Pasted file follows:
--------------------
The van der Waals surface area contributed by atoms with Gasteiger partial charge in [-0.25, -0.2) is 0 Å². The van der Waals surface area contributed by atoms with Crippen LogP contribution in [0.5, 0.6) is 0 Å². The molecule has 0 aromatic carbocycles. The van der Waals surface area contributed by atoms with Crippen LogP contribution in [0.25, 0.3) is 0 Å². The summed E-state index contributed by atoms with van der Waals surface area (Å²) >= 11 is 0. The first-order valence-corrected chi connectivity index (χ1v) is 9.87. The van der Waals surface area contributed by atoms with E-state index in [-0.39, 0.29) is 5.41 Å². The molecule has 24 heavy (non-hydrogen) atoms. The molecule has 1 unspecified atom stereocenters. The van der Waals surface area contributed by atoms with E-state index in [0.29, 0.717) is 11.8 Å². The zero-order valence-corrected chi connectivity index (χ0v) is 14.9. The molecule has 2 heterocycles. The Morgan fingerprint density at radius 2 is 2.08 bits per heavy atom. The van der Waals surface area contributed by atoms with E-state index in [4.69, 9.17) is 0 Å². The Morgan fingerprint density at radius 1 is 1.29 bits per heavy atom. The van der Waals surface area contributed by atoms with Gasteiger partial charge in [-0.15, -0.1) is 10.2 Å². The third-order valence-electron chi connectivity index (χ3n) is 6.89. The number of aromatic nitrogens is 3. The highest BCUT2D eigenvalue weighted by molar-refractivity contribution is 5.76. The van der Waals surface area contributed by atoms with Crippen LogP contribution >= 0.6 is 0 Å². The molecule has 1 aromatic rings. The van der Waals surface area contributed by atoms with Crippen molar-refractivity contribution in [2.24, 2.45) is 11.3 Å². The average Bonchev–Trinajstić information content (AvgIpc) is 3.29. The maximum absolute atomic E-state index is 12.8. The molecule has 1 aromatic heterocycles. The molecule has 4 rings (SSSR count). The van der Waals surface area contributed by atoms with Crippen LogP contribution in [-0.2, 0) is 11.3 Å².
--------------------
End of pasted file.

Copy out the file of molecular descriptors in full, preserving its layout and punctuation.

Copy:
The van der Waals surface area contributed by atoms with Gasteiger partial charge in [-0.25, -0.2) is 0 Å². The van der Waals surface area contributed by atoms with Crippen LogP contribution in [0.5, 0.6) is 0 Å². The molecule has 0 aromatic carbocycles. The van der Waals surface area contributed by atoms with Crippen LogP contribution in [0.25, 0.3) is 0 Å². The summed E-state index contributed by atoms with van der Waals surface area (Å²) >= 11 is 0. The first-order valence-corrected chi connectivity index (χ1v) is 9.87. The van der Waals surface area contributed by atoms with E-state index in [-0.39, 0.29) is 5.41 Å². The molecule has 24 heavy (non-hydrogen) atoms. The molecule has 1 unspecified atom stereocenters. The van der Waals surface area contributed by atoms with E-state index in [0.29, 0.717) is 11.8 Å². The zero-order valence-corrected chi connectivity index (χ0v) is 14.9. The molecule has 2 heterocycles. The Morgan fingerprint density at radius 2 is 2.08 bits per heavy atom. The van der Waals surface area contributed by atoms with E-state index in [4.69, 9.17) is 0 Å². The Morgan fingerprint density at radius 1 is 1.29 bits per heavy atom. The van der Waals surface area contributed by atoms with Gasteiger partial charge in [-0.15, -0.1) is 10.2 Å². The third-order valence-electron chi connectivity index (χ3n) is 6.89. The number of aromatic nitrogens is 3. The highest BCUT2D eigenvalue weighted by molar-refractivity contribution is 5.76. The van der Waals surface area contributed by atoms with Crippen LogP contribution >= 0.6 is 0 Å². The molecule has 1 aromatic rings. The van der Waals surface area contributed by atoms with Crippen molar-refractivity contribution in [2.24, 2.45) is 11.3 Å². The average Bonchev–Trinajstić information content (AvgIpc) is 3.29. The maximum absolute atomic E-state index is 12.8. The molecule has 1 aromatic heterocycles. The molecule has 4 rings (SSSR count). The van der Waals surface area contributed by atoms with Crippen LogP contribution in [-0.2, 0) is 11.3 Å².